Losing Should Never Be Enjoyable. But Here Are 4 Things Kids Can Learn From Failure.

“Winning isn’t everything; it’s the only thing.”
-Vince Lombardi

I want to make a something perfectly clear at the start. This article suggests four lessons that children can learn from failure. However, adults can grab something from it as well.  Simply put, anyone who challenges themself in life can learn something from failure, and from this article.

Regardless of your outlook on team sports and competition for kids, we should not be teaching our kids that losing can be enjoyable. Can it be beneficial? ABSOLUTELY! But never enjoyable, and a child should not be satisfied with it.

Here’s why. There are two things that children will learn about life as they grow into adulthood: 1. Life is very competitive, and 2. Life is not fair. Thus, they should learn to embrace the joy of winning at a young age. Likewise, they should become familiar with the not so great feelings associated with losing. Competitiveness can be a great trait in anyone. We use it everyday to achieve targeted successes throughout our lives. For this reason, children should be taught early on that it is ok to be competitive. We should not necessarily rely on the “as long as you had fun, that’s all that matters” mantra. Because if we do, we could be inhibiting their preparation for real life.

Now, before you get all 2016 on me and think “This is ridiculous. Kids should be focused on the process and having fun, not winning. Kids should focus on having fun and that’s it,” I am not claiming that winning is the only benefit a child can get from a competition. And I certainly don’t believe that. In fact, I am about ready to lay out some major benefits that children can actually learn from losing. But, they should not be satisfied with it.

What is losing and what is winning?  On the playing field, in the courtroom, or on the Monopoly board, winning can be measured. You either won the game or lost the trial. Period. Winning or losing life challenges are a little different, however. Success is defined differently. So who determines its meaning? The person seeking it does. In that regard, maybe your child simply needs to change their definition of success based on their desires and attributes. As an example,  maybe their idea of success in sports is or should be socializing, having fun, and staying active. And that’s fine. But if the success they seek is a little more than that, then here are four lessons that kids can learn from failure:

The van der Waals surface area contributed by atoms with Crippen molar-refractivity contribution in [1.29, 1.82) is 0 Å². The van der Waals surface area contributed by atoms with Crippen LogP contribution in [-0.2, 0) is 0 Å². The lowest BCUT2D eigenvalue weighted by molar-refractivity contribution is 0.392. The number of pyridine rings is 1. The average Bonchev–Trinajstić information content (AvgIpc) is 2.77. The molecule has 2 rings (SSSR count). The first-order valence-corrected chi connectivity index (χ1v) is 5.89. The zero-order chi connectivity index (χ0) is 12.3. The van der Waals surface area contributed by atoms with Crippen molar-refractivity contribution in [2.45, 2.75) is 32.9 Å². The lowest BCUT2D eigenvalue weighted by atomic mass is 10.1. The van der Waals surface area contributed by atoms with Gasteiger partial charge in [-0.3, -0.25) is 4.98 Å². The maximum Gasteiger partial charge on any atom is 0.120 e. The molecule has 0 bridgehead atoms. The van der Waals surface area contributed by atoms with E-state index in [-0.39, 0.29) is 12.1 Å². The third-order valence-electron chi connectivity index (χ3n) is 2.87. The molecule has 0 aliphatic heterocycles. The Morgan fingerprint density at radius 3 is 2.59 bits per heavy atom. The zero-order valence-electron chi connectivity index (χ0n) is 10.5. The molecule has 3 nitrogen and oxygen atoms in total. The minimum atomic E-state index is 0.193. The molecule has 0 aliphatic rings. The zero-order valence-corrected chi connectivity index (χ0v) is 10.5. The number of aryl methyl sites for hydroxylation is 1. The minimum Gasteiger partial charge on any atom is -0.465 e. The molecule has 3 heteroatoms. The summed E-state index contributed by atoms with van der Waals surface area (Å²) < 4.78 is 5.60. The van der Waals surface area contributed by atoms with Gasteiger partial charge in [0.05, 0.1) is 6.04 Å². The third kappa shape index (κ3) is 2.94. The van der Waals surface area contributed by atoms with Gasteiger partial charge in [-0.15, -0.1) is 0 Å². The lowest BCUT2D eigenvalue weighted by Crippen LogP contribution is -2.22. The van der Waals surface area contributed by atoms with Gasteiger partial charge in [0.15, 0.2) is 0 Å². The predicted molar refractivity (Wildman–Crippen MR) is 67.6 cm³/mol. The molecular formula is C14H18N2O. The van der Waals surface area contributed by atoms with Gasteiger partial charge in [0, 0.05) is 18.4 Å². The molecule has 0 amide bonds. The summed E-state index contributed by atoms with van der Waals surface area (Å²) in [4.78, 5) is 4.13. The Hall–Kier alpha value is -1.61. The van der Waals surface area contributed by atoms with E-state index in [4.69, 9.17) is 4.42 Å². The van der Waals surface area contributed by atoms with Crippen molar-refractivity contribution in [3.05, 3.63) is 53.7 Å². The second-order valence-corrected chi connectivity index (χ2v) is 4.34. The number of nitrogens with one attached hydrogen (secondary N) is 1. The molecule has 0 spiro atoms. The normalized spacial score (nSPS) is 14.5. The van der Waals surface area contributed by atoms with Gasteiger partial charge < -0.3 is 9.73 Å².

1. What Can I Do Differently? Anytime a child experiences failure, instead of becoming depressed about it, have them ask themselves, “What could I have done differently?” On the basketball court, did your child play defense correctly? Did he or she follow through with the coaches plan? On the pitcher’s mound, did they lose focus too often? Identify any missteps in the performance, and learn from them for the next time.
  2. Did I Prepare Effectively? Preparation is dire in any stated goal or challenge. If a child fails, they need to think about whether or not they prepared effectively. Did they study enough for a test? Did they use the correct methods? Did they study the right material? Did they lose their golf match due to poor putting? Maybe they need to focus their practice more on putting? Determine what can be changed in the process of preparation, and do it.
  3. Did I Put Forth Maximum Effort? In competition, and in life, effort is everything. Failing can be a prime opportunity for the child to ask themself if they went hard enough to succeed? Sometimes to win, they need to go hard or go home. If they did that and still did not succeed, then it is possible that victory was outside of their control. And they only need to be concerned with what they can control.
  4. Is This the Goal I Truly Desire? Sometimes, maybe your child is simply going after an achievement that they do not want, or an achievement that they do not have a large enough purpose or reason to attain. Maybe they simply need to refocus and remember why they are chasing the success. Or maybe the never wanted it in the first place and there is something else to which they should be striving. Maybe they are simply seeking this particular achievement because it is your own goal for them. That is never a good thing and can lead to many failures and miscommunications.

As a final note, although your child should not be satisfied with failing, they must not let it bring them down or allow it to kill their dreams. I always try to tell my kids, don’t be satisfied with it, but learn from it and remember the feeling for the next time. There is no reason to get broken up over it. What’s done is done. The question is, how will you modify your behavior and beliefs to succeed the next time around.

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